Former Vice President Joe Biden admitted that President Donald Trump won the 2016 election “fair and square” through the Electoral College.
Biden, one of the few Democrats running for president who has not expressed support for abolishing or tinkering with the Electoral College, discussed why he believed Trump did so well in the Midwest during an interview with the Indianapolis Star on Thursday.
“I think he made headway because we stopped talking to our base,” Biden said regarding Trump’s 2016 performance. “And that’s not a criticism of Hillary [Clinton]. It’s just the way in which we got sucked into the last election talking about whether he touched women or whether, you know, it all got into … we didn’t talk much about the issues.”
Biden claimed it “was a brilliant strategy,” because it ensured Trump “never had to talk about what we’re gonna do about wages, what we’re gonna do about jobs.” The former vice president then proceeded to get off topic and attack the Trump administration for its tax cuts and foreign policy. When Biden did get back to the question at hand, he admitted that despite everything, Trump had won the presidency “fair and square.”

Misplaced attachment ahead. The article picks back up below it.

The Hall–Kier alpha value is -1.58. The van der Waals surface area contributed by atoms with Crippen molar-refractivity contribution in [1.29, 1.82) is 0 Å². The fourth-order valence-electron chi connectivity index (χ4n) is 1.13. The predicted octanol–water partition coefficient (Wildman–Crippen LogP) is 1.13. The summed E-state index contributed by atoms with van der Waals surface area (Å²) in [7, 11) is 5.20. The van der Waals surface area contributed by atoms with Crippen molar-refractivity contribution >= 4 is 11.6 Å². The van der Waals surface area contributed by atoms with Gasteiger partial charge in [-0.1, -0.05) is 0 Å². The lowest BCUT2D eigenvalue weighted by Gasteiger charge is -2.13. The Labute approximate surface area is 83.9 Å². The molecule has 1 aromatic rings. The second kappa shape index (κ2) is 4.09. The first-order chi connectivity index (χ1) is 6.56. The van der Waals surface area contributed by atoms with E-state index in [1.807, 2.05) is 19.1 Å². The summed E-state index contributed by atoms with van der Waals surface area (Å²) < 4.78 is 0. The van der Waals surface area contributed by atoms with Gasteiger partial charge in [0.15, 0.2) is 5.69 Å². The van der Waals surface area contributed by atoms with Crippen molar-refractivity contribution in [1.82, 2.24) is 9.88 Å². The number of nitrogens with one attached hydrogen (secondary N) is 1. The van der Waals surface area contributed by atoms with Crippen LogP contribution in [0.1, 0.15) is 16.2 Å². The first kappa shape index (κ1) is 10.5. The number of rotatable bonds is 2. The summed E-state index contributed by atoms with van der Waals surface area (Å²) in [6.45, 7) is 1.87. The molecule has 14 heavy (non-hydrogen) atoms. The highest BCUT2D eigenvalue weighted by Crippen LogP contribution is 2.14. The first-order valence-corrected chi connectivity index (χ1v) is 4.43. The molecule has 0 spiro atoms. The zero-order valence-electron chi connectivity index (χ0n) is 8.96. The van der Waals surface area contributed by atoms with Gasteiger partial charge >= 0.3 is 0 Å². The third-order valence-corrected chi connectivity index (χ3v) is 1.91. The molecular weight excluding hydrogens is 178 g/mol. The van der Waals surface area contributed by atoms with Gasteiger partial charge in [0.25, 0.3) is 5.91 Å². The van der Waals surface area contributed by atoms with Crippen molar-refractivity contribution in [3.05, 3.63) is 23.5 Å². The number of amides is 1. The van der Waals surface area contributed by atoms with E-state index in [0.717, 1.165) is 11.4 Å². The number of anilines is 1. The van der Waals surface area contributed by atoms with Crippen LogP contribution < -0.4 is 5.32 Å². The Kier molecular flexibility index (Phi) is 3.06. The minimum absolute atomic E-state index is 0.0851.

“A small percentage of people shifted just enough. But for 72,000 votes in Pennsylvania, Wisconsin, Minnesota and Michigan, we would have a Democratic president now,” Biden said. “She won (the popular vote) by three million votes. Now he won fair and square in the sense that the Electoral College works that way.”
The statement – although not controversial by most standards, as four other presidents have been elected while losing the popular vote – is generally out of line with where Democrats currently stand on the Electoral College. Since 2000, progressives in some form or another have clamored to abolish the institution, which many claim dilutes majority rule.
Support for such a radical idea has generally been relegated to the fringes of the Democratic Party. After Trump’s victory, however, more mainstream Democrats became receptive to the notion, as many publicly acknowledged they viewed Trump as an illegitimate president. In March, Sen. Elizabeth Warren (D-MA) introduced the issue into the presidential primary by becoming the first Democrat running to announce her support during a CNN town hall.
“Every vote matters, and the way we can make that happen is that we can have national voting, and that means get rid of the Electoral College,” Warren said at the time.
Her endorsement was quickly echoed by other 2020 Democrats, including former Rep. Beto O’Rourke (D-TX), as well as Sens. Bernie Sanders (D-VT) and Cory Booker (D-NJ). Sen. Kamala Harris (D-CA) struck a slightly less definitive stance, but still admitted she was open to the idea.
While his competitors were jumping over themselves to signal their support for majority rule, Biden remained quiet. Since announcing his campaign in late April, the former vice president has likewise not discussed the issue.
His Senate voting record, though, indicates that Biden opposed a similar push during the early portion of his career. As the Daily Signal reported last month, Biden was among a handful of Democrats to cross party lines in 1979 and kill a constitutional amendment to scrap the Electoral College.